Yesterday, I arranged to meet my dad at Great Meadows National Wildlife Refuge for some birding. While I was waiting for dad to show up, I walked out the trail over the low dike that separates the two impoundments. Because of the late flooding this year, many of the cattails are still quite short, less than four feet tall. I was looking at some of the short cattails when I heard a familiar sound, a loud abrupt “kick-it, kick-it.” It was a Virginia Rail hiding somewhere in the cattails not far from the trail. Then another one started calling on the other side of the trail.

I stopped to listen, when suddenly one of the rails walked right up on the dike about fifty feet away, looked at me, and scuttled back into the cattails. Virginia Rails are small secretive birds and they can be hard to see, but every once in a while one will pop out into the open and let you have a look at it. I was thinking how lucky I was to see a Virginia Rail in the middle of the afternoon, when I realized the other Virginia Rail I had heard calling was coming out into the open practically at my feet.

As it moved closer and closer, I trained my binoculars on it. They’re odd-looking birds: drab brown, strangely thin from side to side so they can slip through the cattails, somewhat elongated, legs placed well back on their bodies, with very long toes. But when you look closely you realize they’re quite beautiful: their reddish-orange down-curved bill contrasts well with their gray cheeks and warm brown bodies. This particular rail got so close I could see individual feathers through the binoculars, and I could make out a neat subtle pattern on its back and wings. It fluffed up its feathers, uttered a loud “kak!”, turned and kept walking towards me.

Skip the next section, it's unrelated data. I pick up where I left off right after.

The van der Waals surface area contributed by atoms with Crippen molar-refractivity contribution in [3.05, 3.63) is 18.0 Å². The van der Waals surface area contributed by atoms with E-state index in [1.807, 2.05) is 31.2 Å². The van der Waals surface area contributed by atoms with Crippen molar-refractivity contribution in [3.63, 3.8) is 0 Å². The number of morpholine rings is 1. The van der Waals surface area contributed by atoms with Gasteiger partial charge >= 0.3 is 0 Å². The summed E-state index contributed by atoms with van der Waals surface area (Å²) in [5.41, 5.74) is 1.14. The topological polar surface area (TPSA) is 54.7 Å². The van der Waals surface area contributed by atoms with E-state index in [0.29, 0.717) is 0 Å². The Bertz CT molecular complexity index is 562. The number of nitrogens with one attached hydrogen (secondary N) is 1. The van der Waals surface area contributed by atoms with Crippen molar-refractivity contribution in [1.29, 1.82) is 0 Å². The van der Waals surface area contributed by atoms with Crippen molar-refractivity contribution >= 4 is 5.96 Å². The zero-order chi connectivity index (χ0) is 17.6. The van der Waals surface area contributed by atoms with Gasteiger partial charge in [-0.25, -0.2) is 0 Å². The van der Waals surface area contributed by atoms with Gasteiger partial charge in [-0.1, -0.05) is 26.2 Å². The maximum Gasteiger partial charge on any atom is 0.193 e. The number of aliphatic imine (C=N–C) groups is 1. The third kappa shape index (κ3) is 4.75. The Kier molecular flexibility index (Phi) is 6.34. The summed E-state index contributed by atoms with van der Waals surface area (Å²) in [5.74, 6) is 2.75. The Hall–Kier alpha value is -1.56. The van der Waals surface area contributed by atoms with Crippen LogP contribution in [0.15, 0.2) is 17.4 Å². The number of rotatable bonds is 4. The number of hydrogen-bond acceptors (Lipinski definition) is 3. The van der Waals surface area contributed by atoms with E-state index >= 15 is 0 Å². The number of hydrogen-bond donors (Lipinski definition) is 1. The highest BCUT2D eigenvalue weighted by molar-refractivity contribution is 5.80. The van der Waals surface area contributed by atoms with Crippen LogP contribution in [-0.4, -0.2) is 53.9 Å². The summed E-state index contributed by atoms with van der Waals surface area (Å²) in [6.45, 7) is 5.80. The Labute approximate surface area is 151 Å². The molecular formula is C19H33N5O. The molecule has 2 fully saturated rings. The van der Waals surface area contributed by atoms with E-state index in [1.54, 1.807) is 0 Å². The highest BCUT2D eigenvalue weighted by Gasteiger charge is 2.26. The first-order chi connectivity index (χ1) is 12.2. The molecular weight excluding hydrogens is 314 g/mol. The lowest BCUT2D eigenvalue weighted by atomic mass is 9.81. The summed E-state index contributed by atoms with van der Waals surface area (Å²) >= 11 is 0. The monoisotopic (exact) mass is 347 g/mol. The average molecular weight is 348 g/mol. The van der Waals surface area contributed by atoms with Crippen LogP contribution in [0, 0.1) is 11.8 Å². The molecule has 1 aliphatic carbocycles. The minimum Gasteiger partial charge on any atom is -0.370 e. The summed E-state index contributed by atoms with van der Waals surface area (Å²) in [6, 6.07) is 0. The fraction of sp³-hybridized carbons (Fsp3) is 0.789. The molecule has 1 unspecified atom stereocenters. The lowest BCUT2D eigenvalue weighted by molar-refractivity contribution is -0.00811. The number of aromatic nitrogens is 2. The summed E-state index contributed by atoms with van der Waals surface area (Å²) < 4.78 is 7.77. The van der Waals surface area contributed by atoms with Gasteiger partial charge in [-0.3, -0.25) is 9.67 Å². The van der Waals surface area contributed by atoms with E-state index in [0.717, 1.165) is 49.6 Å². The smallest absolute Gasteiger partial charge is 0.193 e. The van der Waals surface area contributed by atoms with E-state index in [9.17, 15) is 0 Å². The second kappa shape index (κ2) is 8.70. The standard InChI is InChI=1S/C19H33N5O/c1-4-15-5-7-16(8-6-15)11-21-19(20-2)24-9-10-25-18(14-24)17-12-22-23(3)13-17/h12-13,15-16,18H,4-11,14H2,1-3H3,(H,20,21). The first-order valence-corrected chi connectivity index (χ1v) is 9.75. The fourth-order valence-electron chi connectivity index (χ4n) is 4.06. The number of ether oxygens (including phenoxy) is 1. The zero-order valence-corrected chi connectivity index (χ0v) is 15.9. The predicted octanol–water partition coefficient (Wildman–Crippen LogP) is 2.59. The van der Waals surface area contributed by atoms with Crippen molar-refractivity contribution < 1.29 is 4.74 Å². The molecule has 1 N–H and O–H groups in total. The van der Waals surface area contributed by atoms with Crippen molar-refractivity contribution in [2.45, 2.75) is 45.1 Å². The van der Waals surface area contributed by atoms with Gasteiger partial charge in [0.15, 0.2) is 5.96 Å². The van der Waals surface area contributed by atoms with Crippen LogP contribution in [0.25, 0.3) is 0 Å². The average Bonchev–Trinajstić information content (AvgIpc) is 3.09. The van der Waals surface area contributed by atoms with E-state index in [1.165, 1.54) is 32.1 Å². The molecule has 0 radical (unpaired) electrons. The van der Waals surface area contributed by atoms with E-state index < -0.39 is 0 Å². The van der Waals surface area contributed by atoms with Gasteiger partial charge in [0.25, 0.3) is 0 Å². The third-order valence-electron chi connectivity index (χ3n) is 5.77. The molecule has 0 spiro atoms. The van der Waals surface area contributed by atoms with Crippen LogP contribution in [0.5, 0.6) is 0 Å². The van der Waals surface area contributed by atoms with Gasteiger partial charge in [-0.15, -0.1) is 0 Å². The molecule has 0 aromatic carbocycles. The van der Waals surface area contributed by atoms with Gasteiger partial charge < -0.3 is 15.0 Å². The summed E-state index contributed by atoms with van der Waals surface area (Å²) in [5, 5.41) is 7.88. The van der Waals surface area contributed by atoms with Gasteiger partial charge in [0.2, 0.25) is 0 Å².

The rail got so close I could not focus the binoculars on it. I looked down at it, not six feet away, moving across the trail and out in the open now but still moving furtively: a small brown bird, a fellow living thing, looking up at me. It moved quickly across the trail, and lost itself in the weeds and cattails.

“Wow,” I said out loud, to no one in particular, for there were no other human beings in sight. I felt a little light-headed: I had just been amazingly close to an amazing animal. The light-headedness lasted for a good half hour.